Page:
Peppermint shrimps are often sold as a natural control for Aiptasia. Will Messenger explains why they don't always do a good job.
This is a common problem people find with Peppermints. They are sold what as look like the desired species, Lysmata wurdemanni but in fact are another species – often Lysmata californica or Lysmata boggessi which are very similar.
True Peppermints have a red tail and red stripes down the body, whereas many of the other species have black or blue tails with silver stripes surrounding the red stripes; sometimes it’s not easy to tell, but a good book with pictures of some of the different species will go a long way to helping you select the real thing.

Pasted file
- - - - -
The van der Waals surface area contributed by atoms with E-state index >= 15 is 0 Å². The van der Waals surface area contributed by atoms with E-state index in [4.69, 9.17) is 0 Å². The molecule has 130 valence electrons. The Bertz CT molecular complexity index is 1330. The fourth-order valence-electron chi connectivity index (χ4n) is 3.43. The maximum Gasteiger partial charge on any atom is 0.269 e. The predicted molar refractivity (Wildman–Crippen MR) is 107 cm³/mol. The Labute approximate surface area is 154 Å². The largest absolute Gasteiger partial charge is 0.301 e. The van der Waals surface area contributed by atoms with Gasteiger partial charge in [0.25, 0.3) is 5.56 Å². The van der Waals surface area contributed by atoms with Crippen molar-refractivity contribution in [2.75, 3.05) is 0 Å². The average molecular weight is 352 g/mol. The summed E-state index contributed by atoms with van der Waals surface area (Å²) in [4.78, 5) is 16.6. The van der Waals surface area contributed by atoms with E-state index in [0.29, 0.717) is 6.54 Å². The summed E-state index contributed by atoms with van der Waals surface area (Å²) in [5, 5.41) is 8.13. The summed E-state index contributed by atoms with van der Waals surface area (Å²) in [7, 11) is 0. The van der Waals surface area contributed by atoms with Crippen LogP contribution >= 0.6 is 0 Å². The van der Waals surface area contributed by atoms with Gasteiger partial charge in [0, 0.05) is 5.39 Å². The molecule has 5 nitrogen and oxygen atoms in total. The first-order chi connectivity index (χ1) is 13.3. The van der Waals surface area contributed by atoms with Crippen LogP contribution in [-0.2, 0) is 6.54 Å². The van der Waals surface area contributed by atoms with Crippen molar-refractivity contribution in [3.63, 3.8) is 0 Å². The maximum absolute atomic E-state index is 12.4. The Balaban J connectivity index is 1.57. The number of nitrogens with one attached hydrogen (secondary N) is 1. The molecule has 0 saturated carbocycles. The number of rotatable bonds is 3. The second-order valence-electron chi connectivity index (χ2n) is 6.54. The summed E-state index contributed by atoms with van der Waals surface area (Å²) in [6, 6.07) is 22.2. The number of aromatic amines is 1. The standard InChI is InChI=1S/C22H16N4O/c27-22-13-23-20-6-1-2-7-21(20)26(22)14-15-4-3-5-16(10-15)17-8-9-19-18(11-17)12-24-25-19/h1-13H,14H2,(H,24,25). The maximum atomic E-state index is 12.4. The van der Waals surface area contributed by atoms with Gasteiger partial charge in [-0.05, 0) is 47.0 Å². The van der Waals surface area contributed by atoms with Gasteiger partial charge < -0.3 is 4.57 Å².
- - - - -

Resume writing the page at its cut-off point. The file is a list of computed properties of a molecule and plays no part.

Saying that, even true Peppermints sometimes won’t eat very large Aiptasia, in which case manual intervention with a syringe and an Aiptasia-killing product to remove the very large ones might be necessary.
This article was first published in the November 2009 issue of Practical Fishkeeping magazine. It may not be reproduced without written permission.